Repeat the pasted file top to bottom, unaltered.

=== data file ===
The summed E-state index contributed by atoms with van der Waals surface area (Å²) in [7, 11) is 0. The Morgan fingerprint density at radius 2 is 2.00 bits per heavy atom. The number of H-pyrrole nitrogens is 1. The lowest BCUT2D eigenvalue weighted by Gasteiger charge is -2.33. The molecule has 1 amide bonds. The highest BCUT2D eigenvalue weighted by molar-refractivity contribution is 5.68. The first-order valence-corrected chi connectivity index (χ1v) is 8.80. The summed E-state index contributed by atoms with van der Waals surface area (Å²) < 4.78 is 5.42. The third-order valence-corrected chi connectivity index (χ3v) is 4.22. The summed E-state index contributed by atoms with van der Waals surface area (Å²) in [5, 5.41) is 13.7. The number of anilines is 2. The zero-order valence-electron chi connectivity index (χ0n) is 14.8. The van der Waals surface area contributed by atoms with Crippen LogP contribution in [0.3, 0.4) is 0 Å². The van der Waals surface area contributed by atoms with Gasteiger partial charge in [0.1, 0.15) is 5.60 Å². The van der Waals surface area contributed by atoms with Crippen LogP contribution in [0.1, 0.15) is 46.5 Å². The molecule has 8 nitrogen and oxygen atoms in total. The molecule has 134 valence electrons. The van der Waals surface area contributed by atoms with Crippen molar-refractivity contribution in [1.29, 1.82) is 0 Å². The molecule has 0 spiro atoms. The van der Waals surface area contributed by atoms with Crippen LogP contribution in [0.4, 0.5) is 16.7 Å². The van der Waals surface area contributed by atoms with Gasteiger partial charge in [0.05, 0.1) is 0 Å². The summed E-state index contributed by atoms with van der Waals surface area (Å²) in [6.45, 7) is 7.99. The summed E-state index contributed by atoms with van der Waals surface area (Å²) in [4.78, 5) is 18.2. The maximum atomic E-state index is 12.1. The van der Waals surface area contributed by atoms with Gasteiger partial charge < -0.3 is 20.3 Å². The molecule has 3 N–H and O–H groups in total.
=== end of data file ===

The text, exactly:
The summed E-state index contributed by atoms with van der Waals surface area (Å²) in [7, 11) is 0. The Morgan fingerprint density at radius 2 is 2.00 bits per heavy atom. The number of H-pyrrole nitrogens is 1. The lowest BCUT2D eigenvalue weighted by Gasteiger charge is -2.33. The molecule has 1 amide bonds. The highest BCUT2D eigenvalue weighted by molar-refractivity contribution is 5.68. The first-order valence-corrected chi connectivity index (χ1v) is 8.80. The summed E-state index contributed by atoms with van der Waals surface area (Å²) < 4.78 is 5.42. The third-order valence-corrected chi connectivity index (χ3v) is 4.22. The summed E-state index contributed by atoms with van der Waals surface area (Å²) in [5, 5.41) is 13.7. The number of anilines is 2. The zero-order valence-electron chi connectivity index (χ0n) is 14.8. The van der Waals surface area contributed by atoms with Crippen LogP contribution in [0.3, 0.4) is 0 Å². The van der Waals surface area contributed by atoms with Gasteiger partial charge in [0.1, 0.15) is 5.60 Å². The van der Waals surface area contributed by atoms with Crippen LogP contribution in [0.1, 0.15) is 46.5 Å². The molecule has 8 nitrogen and oxygen atoms in total. The molecule has 134 valence electrons. The van der Waals surface area contributed by atoms with Crippen molar-refractivity contribution in [1.29, 1.82) is 0 Å². The molecule has 0 spiro atoms. The van der Waals surface area contributed by atoms with Crippen LogP contribution in [0.4, 0.5) is 16.7 Å². The van der Waals surface area contributed by atoms with Gasteiger partial charge in [0.05, 0.1) is 0 Å². The summed E-state index contributed by atoms with van der Waals surface area (Å²) in [6.45, 7) is 7.99. The summed E-state index contributed by atoms with van der Waals surface area (Å²) in [4.78, 5) is 18.2. The maximum atomic E-state index is 12.1. The van der Waals surface area contributed by atoms with Gasteiger partial charge < -0.3 is 20.3 Å². The molecule has 3 N–H and O–H groups in total.